Finally, Montanans get a chance to see one of the most provocative, sexy and complex films of 2016. In Elle, Isabelle Huppert plays Michèle Leblanc, a formidable video game designer both resilient and mutable. It's the best female performance of the year, and her Academy Award nomination almost (but not quite) makes up for the film's egregious snub in the best foreign film category. (I've only seen one of the five nominated films so far, but that's enough to justify my outrage. Is Elle better than Sweden's sentimental opus A Man Called Ove? The answer, unequivocally, is yes.)
When I was a kid, I thought getting raped meant that a strange man pulled you into an alley and slashed away at your clothes with a razor blade. I must have linked the verbs rape and rip—a tame and helpful definition for a child who watched too many movies, but wasn't ready to digest sex yet. I mention this because Elle opens with a rape scene that feels almost as contrived as my simplistic childhood understanding. Michèle is alone in her kitchen, minding her own business, when a masked man breaks in, rips open her blouse and has his way with her. Is this a nightmare, a rape fantasy or both? And how could that be?
It's so much the stuff of nightmares that it feels staged, and that only makes it worse.
The film is directed by Paul Verhoeven, a Dutch filmmaker with one of the most inconsistent track records around. This is the mastermind behind tightly wound classics like Robocop (1987) and Total Recall (1990). He's also responsible for smutty, lesser pictures like Basic Instinct (1992) and Showgirls (1997). Basic Instinct has its moments and could have been great (focus groups had a heavy hand in influencing the final cut, or so the legend goes), while Showgirls mostly deserves its terrible reputation. It's supposed to be erotic, but the sex scenes feel shameful and oddly frantic.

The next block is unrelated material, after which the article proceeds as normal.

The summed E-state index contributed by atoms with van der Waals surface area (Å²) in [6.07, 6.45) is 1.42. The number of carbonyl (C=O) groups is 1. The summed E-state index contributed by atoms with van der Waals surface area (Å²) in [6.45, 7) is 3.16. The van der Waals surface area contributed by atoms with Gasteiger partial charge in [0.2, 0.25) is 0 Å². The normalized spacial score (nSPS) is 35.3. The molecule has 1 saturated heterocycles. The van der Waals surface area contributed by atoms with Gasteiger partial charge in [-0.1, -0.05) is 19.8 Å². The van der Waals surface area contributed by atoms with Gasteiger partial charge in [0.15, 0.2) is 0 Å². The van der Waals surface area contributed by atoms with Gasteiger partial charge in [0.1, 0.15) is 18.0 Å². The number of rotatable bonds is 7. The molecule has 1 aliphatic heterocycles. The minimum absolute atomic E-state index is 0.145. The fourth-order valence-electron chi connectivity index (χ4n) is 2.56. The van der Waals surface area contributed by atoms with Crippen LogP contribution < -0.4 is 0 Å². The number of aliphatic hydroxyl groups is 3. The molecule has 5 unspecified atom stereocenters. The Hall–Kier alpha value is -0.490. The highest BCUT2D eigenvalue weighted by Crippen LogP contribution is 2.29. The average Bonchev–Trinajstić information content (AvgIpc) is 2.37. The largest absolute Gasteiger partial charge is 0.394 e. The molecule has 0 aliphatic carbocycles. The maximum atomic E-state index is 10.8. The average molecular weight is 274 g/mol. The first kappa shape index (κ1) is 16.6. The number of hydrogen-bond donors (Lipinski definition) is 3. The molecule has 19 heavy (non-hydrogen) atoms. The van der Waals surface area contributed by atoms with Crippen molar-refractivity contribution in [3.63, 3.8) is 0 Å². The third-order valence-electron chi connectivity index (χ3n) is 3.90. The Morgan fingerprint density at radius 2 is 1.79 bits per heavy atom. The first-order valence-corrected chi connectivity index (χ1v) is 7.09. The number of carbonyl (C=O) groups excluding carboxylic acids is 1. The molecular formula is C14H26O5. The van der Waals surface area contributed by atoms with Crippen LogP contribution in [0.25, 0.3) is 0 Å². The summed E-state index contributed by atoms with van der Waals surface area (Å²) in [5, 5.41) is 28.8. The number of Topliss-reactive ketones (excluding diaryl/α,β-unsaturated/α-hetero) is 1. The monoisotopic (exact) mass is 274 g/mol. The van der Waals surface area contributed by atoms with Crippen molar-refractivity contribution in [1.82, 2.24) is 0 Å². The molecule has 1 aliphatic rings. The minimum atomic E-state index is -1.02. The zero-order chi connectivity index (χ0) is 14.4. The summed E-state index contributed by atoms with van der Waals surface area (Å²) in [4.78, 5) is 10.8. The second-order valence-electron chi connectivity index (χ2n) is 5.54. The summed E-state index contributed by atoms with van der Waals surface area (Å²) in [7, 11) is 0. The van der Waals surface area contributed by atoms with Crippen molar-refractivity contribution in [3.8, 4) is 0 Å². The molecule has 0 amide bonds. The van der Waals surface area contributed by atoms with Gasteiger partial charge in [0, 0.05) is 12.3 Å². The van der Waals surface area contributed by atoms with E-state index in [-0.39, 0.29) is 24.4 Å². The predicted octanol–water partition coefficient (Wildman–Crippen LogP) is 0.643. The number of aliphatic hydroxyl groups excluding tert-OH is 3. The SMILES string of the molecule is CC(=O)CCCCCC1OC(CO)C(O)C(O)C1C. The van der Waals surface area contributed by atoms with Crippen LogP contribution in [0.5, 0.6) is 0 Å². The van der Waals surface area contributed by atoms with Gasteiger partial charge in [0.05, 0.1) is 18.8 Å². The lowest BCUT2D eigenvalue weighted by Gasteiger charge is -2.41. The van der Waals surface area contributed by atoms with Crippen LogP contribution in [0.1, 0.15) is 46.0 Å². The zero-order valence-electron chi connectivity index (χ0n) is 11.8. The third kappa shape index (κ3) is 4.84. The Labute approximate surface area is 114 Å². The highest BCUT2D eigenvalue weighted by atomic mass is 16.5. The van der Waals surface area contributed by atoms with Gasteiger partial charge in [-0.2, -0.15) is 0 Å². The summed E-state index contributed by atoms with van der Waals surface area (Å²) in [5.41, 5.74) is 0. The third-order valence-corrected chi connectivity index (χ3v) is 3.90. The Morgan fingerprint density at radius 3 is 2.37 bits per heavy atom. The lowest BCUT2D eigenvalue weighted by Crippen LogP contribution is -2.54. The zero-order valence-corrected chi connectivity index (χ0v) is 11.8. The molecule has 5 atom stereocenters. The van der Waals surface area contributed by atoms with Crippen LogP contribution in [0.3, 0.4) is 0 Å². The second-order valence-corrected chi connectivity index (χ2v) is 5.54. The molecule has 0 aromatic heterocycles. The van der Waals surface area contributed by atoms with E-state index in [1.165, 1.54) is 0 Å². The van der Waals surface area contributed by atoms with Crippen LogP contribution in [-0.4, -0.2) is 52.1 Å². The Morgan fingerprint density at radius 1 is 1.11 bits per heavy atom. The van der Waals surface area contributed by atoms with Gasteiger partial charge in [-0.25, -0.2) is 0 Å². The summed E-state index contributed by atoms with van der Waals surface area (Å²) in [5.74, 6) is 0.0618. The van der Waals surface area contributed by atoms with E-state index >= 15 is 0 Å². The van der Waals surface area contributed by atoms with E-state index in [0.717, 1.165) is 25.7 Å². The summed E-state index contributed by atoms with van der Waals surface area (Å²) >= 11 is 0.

With Elle, Verhoeven once again has his head on straight. By making a film that's both sexy and violent, he's swimming in dangerous waters, and that makes for a thrilling emotional experience for viewers. In Michèle, we have a character with a tragic past that informs her present in strange and fascinating ways.
She doesn't cry or call the police, for example, but she's not passive, either. She gets tested for STDs and purchases mace and an ax. (It's more menacing than a gun—this is a woman who's prepared to get her hands dirty.) When the rapist continues to taunt her with text messages and other lewd clues, all the men in her life become suspects, which makes us, the viewers, look for the worst in all of them.
Elle was originally intended to be an American film. In interviews, Verhoeven says he eventually chose to set the story in France, with French characters, when it became clear to him that U.S. distributors didn't want to touch the film's provocative material. If that's the case, I suspect it's because Michèle doesn't react to rape the way she's supposed to, because she isn't always nice, and—here's the real elephant in the room—it's not OK to get off on sex that isn't consensual.
American culture is in a bizarre place right now, with artists falling over themselves to signal their virtue. Are you on the side of women's rights or are you against? Michèle doesn't fit in that dichotomy. She's cunning and misogynistic, and her behavior makes us uncomfortable. Making this a French story gives American audiences just enough distance to wash our hands of the uncomfortable bits.
Great cinema requires courage, and it bugs me that U.S. distributors might have rejected this story out of fear. When we feel the need to qualify off-color art with trigger warnings and apologies—or worse, to avoid uncomfortable topics altogether—I think we've gone too far. This should have been an American movie.
Elle opens at the Roxy Fri., Feb. 3.